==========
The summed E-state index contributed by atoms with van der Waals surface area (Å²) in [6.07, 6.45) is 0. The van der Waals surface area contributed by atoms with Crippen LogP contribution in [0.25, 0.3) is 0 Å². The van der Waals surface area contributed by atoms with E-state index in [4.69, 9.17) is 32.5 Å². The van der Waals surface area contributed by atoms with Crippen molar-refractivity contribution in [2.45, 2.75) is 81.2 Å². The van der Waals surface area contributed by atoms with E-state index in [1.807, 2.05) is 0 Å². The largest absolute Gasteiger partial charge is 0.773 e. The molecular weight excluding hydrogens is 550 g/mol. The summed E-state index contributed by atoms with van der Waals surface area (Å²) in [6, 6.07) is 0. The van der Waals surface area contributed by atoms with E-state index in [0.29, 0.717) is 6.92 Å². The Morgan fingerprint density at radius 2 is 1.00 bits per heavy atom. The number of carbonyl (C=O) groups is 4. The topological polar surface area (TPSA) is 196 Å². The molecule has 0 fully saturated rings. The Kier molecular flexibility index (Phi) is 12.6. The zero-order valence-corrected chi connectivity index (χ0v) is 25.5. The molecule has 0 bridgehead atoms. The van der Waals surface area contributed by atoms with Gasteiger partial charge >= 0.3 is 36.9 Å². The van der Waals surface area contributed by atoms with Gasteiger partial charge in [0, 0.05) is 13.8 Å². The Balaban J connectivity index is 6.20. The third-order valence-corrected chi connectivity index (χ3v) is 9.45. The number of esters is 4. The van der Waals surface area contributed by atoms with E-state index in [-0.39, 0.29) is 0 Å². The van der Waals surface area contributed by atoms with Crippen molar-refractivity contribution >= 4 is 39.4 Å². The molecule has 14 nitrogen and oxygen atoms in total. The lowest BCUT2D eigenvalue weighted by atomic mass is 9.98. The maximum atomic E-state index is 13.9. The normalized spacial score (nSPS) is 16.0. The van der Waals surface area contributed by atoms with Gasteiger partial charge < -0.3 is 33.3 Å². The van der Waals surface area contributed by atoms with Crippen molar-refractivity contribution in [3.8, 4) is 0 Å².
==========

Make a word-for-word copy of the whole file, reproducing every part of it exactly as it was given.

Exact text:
The summed E-state index contributed by atoms with van der Waals surface area (Å²) in [6.07, 6.45) is 0. The van der Waals surface area contributed by atoms with Crippen LogP contribution in [0.25, 0.3) is 0 Å². The van der Waals surface area contributed by atoms with E-state index in [4.69, 9.17) is 32.5 Å². The van der Waals surface area contributed by atoms with Crippen molar-refractivity contribution in [2.45, 2.75) is 81.2 Å². The van der Waals surface area contributed by atoms with E-state index in [1.807, 2.05) is 0 Å². The largest absolute Gasteiger partial charge is 0.773 e. The molecular weight excluding hydrogens is 550 g/mol. The summed E-state index contributed by atoms with van der Waals surface area (Å²) in [6, 6.07) is 0. The van der Waals surface area contributed by atoms with E-state index in [0.29, 0.717) is 6.92 Å². The Morgan fingerprint density at radius 2 is 1.00 bits per heavy atom. The number of carbonyl (C=O) groups is 4. The topological polar surface area (TPSA) is 196 Å². The molecule has 0 fully saturated rings. The Kier molecular flexibility index (Phi) is 12.6. The zero-order valence-corrected chi connectivity index (χ0v) is 25.5. The molecule has 0 bridgehead atoms. The van der Waals surface area contributed by atoms with Gasteiger partial charge >= 0.3 is 36.9 Å². The van der Waals surface area contributed by atoms with Gasteiger partial charge in [0, 0.05) is 13.8 Å². The Balaban J connectivity index is 6.20. The third-order valence-corrected chi connectivity index (χ3v) is 9.45. The number of esters is 4. The van der Waals surface area contributed by atoms with E-state index in [-0.39, 0.29) is 0 Å². The van der Waals surface area contributed by atoms with Crippen molar-refractivity contribution >= 4 is 39.4 Å². The molecule has 14 nitrogen and oxygen atoms in total. The lowest BCUT2D eigenvalue weighted by atomic mass is 9.98. The maximum atomic E-state index is 13.9. The normalized spacial score (nSPS) is 16.0. The van der Waals surface area contributed by atoms with Gasteiger partial charge < -0.3 is 33.3 Å². The van der Waals surface area contributed by atoms with Crippen molar-refractivity contribution in [3.8, 4) is 0 Å².